The Vatican has raised the possibility of moving forward the date for cardinals to elect Pope Benedict XVI's successor. A spokesman said the rules governing the date could be "interpreted differently."
Vatican spokesman Federico Lombardi said the conclave could be held earlier than anticipated after the possibility of bringing it forward was "raised by various cardinals."
The Vatican had previously indicated that the conclave would start on or after March 15 in order to abide by current rules that require a 15-to-20-day waiting period after the papacy becomes vacant. Benedict is due to step aside on February 28.
But Lombardi said top officials were debating whether to interpret the Holy See's constitution differently to determine whether a rule change was possible.
The current rules are in place, Lombardi said, to allow "all those [cardinals] who are absent" time to travel to Rome in the event of a sudden papal death. In this case, however, the cardinals have time to prepare due to the advance notice of Pope Benedict's resignation.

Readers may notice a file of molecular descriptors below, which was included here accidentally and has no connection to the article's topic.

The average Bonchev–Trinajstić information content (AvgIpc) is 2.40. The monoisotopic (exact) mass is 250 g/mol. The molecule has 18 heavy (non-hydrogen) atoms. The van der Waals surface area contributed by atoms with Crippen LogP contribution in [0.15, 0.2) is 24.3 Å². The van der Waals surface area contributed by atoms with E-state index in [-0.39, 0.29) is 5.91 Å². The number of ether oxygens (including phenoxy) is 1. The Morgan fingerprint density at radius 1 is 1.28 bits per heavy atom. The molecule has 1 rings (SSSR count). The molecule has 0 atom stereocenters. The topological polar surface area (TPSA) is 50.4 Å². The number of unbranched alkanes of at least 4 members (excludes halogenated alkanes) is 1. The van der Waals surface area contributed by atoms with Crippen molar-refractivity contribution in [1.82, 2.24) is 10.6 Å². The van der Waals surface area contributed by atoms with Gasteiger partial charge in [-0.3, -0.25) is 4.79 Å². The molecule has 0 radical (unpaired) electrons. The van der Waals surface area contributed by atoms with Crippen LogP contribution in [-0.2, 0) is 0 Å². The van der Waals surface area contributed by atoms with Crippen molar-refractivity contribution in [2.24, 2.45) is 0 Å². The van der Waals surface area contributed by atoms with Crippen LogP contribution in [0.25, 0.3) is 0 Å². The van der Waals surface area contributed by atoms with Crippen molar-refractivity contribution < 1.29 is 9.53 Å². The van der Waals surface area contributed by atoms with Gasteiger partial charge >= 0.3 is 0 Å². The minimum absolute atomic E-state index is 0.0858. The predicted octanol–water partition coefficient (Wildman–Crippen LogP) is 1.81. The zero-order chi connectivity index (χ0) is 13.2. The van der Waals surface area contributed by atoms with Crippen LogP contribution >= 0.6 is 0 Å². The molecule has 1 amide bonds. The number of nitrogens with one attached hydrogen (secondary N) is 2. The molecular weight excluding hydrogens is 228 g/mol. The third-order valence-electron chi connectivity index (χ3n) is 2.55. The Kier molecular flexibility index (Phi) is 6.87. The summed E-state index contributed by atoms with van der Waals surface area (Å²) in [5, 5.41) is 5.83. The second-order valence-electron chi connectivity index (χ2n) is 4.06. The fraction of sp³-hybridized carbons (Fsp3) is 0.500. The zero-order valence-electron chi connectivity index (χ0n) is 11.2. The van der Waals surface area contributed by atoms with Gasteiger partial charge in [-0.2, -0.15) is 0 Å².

Lombardi stressed, however, that no decision had officially been taken and it could still be held later "if a cardinal cannot make it in time."
The conclave will see world's 117 cardinal electors come together in secret under Michelangelo's famous frescoes in the Sistine Chapel. They will need a two-thirds majority to elect a new pontiff.
The pope, 85, announced his resignation earlier this month in a shock move which was believed to have taken the Vatican by surprise.
The German-born pope cited his advancing age and declining strength as reasons for his resignation, the first the Vatican has seen in almost 600 years. The last to relinquish the papacy was Gregory XII in 1415.
Speculation is now rife over possible successors, with many suggesting that Africa and South America could be looked to for possible candidates. Although so far, there appear to be no clear frontrunners.
ccp/mkg (AFP, Reuters, AP)
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